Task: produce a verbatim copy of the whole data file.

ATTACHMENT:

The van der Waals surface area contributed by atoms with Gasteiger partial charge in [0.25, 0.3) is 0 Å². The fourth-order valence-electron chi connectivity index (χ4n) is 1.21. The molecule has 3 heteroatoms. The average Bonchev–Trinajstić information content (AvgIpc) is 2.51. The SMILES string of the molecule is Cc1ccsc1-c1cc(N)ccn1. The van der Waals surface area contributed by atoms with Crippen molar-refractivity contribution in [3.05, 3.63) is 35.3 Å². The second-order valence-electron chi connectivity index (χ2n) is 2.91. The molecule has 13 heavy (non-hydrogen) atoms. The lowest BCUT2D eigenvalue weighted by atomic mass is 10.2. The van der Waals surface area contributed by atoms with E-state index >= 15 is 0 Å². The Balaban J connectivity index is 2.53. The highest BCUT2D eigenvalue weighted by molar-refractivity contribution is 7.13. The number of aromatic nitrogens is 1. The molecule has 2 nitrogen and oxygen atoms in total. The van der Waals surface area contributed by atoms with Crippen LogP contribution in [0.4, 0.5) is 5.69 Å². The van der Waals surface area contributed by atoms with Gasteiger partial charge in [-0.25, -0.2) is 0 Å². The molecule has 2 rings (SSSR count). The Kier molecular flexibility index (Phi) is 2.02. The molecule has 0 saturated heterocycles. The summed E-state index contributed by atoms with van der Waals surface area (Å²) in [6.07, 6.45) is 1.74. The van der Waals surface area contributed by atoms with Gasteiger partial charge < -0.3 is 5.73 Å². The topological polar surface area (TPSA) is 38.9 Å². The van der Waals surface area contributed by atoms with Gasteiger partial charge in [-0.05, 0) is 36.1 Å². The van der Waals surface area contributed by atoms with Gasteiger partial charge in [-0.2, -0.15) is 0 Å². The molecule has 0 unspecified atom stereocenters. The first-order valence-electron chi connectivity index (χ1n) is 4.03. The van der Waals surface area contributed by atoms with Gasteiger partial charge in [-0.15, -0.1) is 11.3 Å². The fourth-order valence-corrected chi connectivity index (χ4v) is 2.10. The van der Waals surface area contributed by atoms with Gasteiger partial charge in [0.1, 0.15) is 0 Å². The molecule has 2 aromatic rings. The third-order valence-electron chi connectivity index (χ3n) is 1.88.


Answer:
The van der Waals surface area contributed by atoms with Gasteiger partial charge in [0.25, 0.3) is 0 Å². The fourth-order valence-electron chi connectivity index (χ4n) is 1.21. The molecule has 3 heteroatoms. The average Bonchev–Trinajstić information content (AvgIpc) is 2.51. The SMILES string of the molecule is Cc1ccsc1-c1cc(N)ccn1. The van der Waals surface area contributed by atoms with Crippen molar-refractivity contribution in [3.05, 3.63) is 35.3 Å². The second-order valence-electron chi connectivity index (χ2n) is 2.91. The molecule has 13 heavy (non-hydrogen) atoms. The lowest BCUT2D eigenvalue weighted by atomic mass is 10.2. The van der Waals surface area contributed by atoms with E-state index >= 15 is 0 Å². The Balaban J connectivity index is 2.53. The highest BCUT2D eigenvalue weighted by molar-refractivity contribution is 7.13. The number of aromatic nitrogens is 1. The molecule has 2 nitrogen and oxygen atoms in total. The van der Waals surface area contributed by atoms with Crippen LogP contribution in [0.4, 0.5) is 5.69 Å². The van der Waals surface area contributed by atoms with Gasteiger partial charge in [-0.25, -0.2) is 0 Å². The molecule has 2 rings (SSSR count). The Kier molecular flexibility index (Phi) is 2.02. The molecule has 0 saturated heterocycles. The summed E-state index contributed by atoms with van der Waals surface area (Å²) in [6.07, 6.45) is 1.74. The van der Waals surface area contributed by atoms with Gasteiger partial charge < -0.3 is 5.73 Å². The topological polar surface area (TPSA) is 38.9 Å². The van der Waals surface area contributed by atoms with Gasteiger partial charge in [-0.05, 0) is 36.1 Å². The van der Waals surface area contributed by atoms with Gasteiger partial charge in [-0.2, -0.15) is 0 Å². The molecule has 0 unspecified atom stereocenters. The first-order valence-electron chi connectivity index (χ1n) is 4.03. The van der Waals surface area contributed by atoms with Gasteiger partial charge in [-0.15, -0.1) is 11.3 Å². The fourth-order valence-corrected chi connectivity index (χ4v) is 2.10. The van der Waals surface area contributed by atoms with Gasteiger partial charge in [0.1, 0.15) is 0 Å². The molecule has 2 aromatic rings. The third-order valence-electron chi connectivity index (χ3n) is 1.88.